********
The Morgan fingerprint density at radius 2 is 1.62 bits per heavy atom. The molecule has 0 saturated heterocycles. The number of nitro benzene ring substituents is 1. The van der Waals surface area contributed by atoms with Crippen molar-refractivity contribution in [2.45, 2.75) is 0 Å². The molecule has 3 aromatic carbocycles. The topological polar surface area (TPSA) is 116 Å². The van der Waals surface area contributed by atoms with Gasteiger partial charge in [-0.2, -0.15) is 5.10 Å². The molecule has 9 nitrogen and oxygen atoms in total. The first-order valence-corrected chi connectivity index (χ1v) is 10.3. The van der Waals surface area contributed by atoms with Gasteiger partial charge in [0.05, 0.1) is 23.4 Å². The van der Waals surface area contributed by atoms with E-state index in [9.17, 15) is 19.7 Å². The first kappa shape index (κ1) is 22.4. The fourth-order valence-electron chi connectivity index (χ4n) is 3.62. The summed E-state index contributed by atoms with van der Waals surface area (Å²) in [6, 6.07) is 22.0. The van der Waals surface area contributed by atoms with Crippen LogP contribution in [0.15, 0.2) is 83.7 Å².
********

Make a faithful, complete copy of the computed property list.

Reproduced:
The Morgan fingerprint density at radius 2 is 1.62 bits per heavy atom. The molecule has 0 saturated heterocycles. The number of nitro benzene ring substituents is 1. The van der Waals surface area contributed by atoms with Crippen molar-refractivity contribution in [2.45, 2.75) is 0 Å². The molecule has 3 aromatic carbocycles. The topological polar surface area (TPSA) is 116 Å². The van der Waals surface area contributed by atoms with Gasteiger partial charge in [-0.2, -0.15) is 5.10 Å². The molecule has 9 nitrogen and oxygen atoms in total. The first-order valence-corrected chi connectivity index (χ1v) is 10.3. The van der Waals surface area contributed by atoms with Gasteiger partial charge in [0.05, 0.1) is 23.4 Å². The van der Waals surface area contributed by atoms with E-state index in [9.17, 15) is 19.7 Å². The first kappa shape index (κ1) is 22.4. The fourth-order valence-electron chi connectivity index (χ4n) is 3.62. The summed E-state index contributed by atoms with van der Waals surface area (Å²) in [6, 6.07) is 22.0. The van der Waals surface area contributed by atoms with Crippen LogP contribution in [0.15, 0.2) is 83.7 Å².